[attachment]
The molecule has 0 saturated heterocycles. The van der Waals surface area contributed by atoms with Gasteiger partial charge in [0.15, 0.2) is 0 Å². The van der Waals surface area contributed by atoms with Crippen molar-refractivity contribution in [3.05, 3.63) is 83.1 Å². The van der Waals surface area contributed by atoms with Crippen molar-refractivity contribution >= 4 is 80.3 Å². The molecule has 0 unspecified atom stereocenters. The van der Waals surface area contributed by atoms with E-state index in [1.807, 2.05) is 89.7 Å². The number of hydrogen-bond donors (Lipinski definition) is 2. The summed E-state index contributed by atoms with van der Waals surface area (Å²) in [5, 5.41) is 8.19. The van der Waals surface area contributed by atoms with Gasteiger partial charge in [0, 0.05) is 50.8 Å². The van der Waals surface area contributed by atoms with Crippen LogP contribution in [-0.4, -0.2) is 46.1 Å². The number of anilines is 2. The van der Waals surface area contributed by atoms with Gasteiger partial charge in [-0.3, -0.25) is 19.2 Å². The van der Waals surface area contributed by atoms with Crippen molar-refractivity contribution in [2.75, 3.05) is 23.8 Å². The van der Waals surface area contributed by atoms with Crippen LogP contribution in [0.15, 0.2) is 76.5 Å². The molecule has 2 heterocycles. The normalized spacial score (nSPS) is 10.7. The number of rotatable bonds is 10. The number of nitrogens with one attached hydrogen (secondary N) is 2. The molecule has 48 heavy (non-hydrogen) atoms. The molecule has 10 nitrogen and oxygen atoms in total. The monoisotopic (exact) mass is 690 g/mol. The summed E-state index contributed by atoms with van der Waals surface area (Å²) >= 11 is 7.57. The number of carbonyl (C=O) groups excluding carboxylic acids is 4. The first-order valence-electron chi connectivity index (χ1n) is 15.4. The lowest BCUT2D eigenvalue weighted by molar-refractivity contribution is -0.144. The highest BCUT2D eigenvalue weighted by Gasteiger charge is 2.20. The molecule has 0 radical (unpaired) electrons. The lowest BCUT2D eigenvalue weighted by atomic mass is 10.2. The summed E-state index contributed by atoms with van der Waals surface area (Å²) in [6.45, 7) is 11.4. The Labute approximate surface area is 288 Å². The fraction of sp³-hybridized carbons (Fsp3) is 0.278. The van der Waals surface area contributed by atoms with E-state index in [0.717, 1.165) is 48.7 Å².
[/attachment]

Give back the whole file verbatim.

The molecule has 0 saturated heterocycles. The van der Waals surface area contributed by atoms with Gasteiger partial charge in [0.15, 0.2) is 0 Å². The van der Waals surface area contributed by atoms with Crippen molar-refractivity contribution in [3.05, 3.63) is 83.1 Å². The van der Waals surface area contributed by atoms with Crippen molar-refractivity contribution >= 4 is 80.3 Å². The molecule has 0 unspecified atom stereocenters. The van der Waals surface area contributed by atoms with E-state index in [1.807, 2.05) is 89.7 Å². The number of hydrogen-bond donors (Lipinski definition) is 2. The summed E-state index contributed by atoms with van der Waals surface area (Å²) in [5, 5.41) is 8.19. The van der Waals surface area contributed by atoms with Gasteiger partial charge in [0, 0.05) is 50.8 Å². The van der Waals surface area contributed by atoms with Crippen LogP contribution in [-0.4, -0.2) is 46.1 Å². The number of anilines is 2. The van der Waals surface area contributed by atoms with Gasteiger partial charge in [-0.3, -0.25) is 19.2 Å². The van der Waals surface area contributed by atoms with Crippen molar-refractivity contribution in [2.75, 3.05) is 23.8 Å². The van der Waals surface area contributed by atoms with Crippen LogP contribution in [0.15, 0.2) is 76.5 Å². The molecule has 2 heterocycles. The normalized spacial score (nSPS) is 10.7. The number of rotatable bonds is 10. The number of nitrogens with one attached hydrogen (secondary N) is 2. The molecule has 48 heavy (non-hydrogen) atoms. The molecule has 10 nitrogen and oxygen atoms in total. The monoisotopic (exact) mass is 690 g/mol. The summed E-state index contributed by atoms with van der Waals surface area (Å²) >= 11 is 7.57. The number of carbonyl (C=O) groups excluding carboxylic acids is 4. The first-order valence-electron chi connectivity index (χ1n) is 15.4. The lowest BCUT2D eigenvalue weighted by molar-refractivity contribution is -0.144. The highest BCUT2D eigenvalue weighted by Gasteiger charge is 2.20. The molecule has 0 radical (unpaired) electrons. The lowest BCUT2D eigenvalue weighted by atomic mass is 10.2. The summed E-state index contributed by atoms with van der Waals surface area (Å²) in [6.45, 7) is 11.4. The Labute approximate surface area is 288 Å². The fraction of sp³-hybridized carbons (Fsp3) is 0.278. The van der Waals surface area contributed by atoms with E-state index in [0.717, 1.165) is 48.7 Å².